Because of the rotation of the earth the magnetic field just happens to emerge from the center of the planet near the south pole and then re-enter the earth near the north pole. With the operative word here being “near”. Because the magnetic field is not precisely lined up with geographic poles we have two north’s to account for: magnetic north and geographic, or “true” north. The difference between the two orientations is called “declination”.

Your compass is oriented toward magnetic north, therefore the readings you get from it are going to be a bit off when compared to your map. That’s because maps are always oriented toward true geographic north (6), what we call the North Pole. Why? Because the exact location of magnetic north changes constantly. In fact, since 1900 it has moved nearly 700 miles (7). So maps oriented to magnetic north would become obsolete shortly after being published.

And just to really confuse the hell out of you there is also “geomagnetic north” (8). The geomagnetic North Pole is determined using complex mathematical models that create an imaginary line ther the earth’s geomagnetic center. Like magnetic north, geomagnetic north has also shifted over the past century from northern Greenland to northern Canada. For the purposes of this tutorial however, we’re not going to concern ourselves with geomagnetic north.

Currently, the line of zero declination (also called the “agonic line”) in the US runs north from New Orleans, up through Alabama, Arkansas, Missouri, Iowa, Illinois and Minnesota before moving into western Ontario. If you are in central Texas to the west or on the Gulf Coast of Florida to the east you’ll need to adjust for about 5 degrees of declination. And the amount increases the further west or east you go.

When declination does and doesn’t matter

Whether or not the discrepancy between magnetic north and true north is a big deal depends on how accurate you need your readings to be. If you’re on an established trail and you’re just using your compass to ensure you’re moving in the right general direction, then declination doesn’t matter all that much.

However, if you are lost in the backcountry and running low on supplies, or you are lost and bad weather has closed in around you, you’ll want to get the most accurate readings possible from your compass to give you the best chance of survival.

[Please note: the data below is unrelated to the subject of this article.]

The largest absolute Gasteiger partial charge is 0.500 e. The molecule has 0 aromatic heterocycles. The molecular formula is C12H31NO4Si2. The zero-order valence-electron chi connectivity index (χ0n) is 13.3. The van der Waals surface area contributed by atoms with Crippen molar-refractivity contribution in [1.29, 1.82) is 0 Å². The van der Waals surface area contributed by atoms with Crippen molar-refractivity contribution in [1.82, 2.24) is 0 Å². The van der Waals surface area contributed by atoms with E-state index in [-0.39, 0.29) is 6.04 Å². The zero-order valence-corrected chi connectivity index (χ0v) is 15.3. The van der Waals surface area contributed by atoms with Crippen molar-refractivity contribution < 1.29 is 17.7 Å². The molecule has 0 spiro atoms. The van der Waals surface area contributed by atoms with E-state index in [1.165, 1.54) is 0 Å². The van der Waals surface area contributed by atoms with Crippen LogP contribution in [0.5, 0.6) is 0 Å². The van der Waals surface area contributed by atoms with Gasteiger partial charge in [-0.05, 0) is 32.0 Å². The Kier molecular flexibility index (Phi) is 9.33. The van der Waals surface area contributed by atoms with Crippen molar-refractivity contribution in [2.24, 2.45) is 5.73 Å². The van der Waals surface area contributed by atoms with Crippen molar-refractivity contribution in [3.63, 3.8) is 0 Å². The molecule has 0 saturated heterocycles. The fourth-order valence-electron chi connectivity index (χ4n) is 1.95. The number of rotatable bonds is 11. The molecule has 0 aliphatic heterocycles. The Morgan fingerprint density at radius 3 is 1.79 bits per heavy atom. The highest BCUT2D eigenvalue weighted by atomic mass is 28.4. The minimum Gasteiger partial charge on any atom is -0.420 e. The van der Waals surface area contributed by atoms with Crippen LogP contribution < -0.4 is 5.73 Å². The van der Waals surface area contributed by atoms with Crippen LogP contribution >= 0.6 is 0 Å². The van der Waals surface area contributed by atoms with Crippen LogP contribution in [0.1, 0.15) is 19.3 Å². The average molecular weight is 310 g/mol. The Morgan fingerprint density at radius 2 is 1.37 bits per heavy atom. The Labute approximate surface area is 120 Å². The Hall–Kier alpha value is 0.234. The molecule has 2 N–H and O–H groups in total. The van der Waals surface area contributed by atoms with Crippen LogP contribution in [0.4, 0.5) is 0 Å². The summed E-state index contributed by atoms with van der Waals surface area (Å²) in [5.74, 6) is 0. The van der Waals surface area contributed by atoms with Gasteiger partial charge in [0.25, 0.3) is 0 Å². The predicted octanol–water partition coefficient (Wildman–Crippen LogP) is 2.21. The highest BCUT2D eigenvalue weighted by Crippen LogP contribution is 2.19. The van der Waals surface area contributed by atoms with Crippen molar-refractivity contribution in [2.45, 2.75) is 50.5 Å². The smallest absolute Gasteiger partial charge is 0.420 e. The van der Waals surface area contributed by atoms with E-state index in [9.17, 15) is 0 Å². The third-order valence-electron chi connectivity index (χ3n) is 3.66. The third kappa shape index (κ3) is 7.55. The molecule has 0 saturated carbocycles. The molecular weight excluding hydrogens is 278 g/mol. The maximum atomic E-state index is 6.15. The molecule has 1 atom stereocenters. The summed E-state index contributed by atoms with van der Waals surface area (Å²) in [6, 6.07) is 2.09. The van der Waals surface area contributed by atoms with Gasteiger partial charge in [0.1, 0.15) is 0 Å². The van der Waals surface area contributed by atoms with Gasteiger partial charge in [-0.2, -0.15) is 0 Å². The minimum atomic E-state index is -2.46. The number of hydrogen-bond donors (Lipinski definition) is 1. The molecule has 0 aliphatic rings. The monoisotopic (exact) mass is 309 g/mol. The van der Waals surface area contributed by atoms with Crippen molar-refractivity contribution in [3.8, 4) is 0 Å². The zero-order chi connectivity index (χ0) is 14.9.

If you’re skeptical about that, consider that being just one degree off in your calculations can put you 100 feet off over the course of a mile. Over the course of 10 miles you’ll be off by 1,000 feet and that could be the difference between finding a trail you’re looking for, and having to spend the night outside exposed to the elements.

Using Your Compass in the Field

Now you have a pretty good idea of the various parts of a compass and what they’re for, as well as how to hold the compass correctly and what declination is. Now you’re ready to take your compass out into the field and put it to work. For argument’s sake let us say you are on an extended hike in the woods and you want to get your bearings to ensure you’re going in the right direction.

Stop and take out your compass. Hold it flat in front of you with the direction of travel arrow pointing in the direction you’re hiking. Unless you’re heading due north you’ll see the red tip of the magnetic arrow point off to the right or left.

Holding the compass still turn the bezel until the red tip of the needle lines up with the “N” on the bezel. At this point the orienting arrow under the needle should also line up with it. The point where the index line crosses the bezel will give you your direction. If you want or need the most accurate bearing possible, turn the bezel to adjust for the appropriate amount of declination in your area.

Wait a minute! How do you know what the appropriate amount of declination is for your area? Good question. It’s important to figure this out before you go on your trip. Most topographic maps (9) have the declination for the area they represent indicated on the map.

However, if the map is an old one that declination may be off because magnetic north moves constantly as we said earlier. To get the latest declination reading for where you are going a better idea is to use the NOAA magnetic field calculator. It provides up to date declination readings absolutely free.

Once you confirm you are moving in your preferred direction, hike on a ways and then stop and take another reading. Your compass will be already set up from earlier. Simply take it out, align the red tip of the needle with the “N” on the bezel and follow the direction of travel arrow.

While you are checking your bearings try to find an object in the distance that the direction of travel arrow is pointing and make that the next place you’ll take a reading. So for instance, if the direction of travel arrow is pointing to a large boulder on a ridge a few hundred yards away walk toward that. When you get there, check your bearings again, choose another not-to-distant object that’s in the path of your direction of travel arrow and walk toward that, and so on.

Take your bearing from a map

If you have a map with you it can provide much needed context to the information you are getting from your compass. But only if you are certain of your present location. If that’s the case, if you can locate yourself with certainty on the map then you can set things up so that you can get your bearing from the map as you hike on.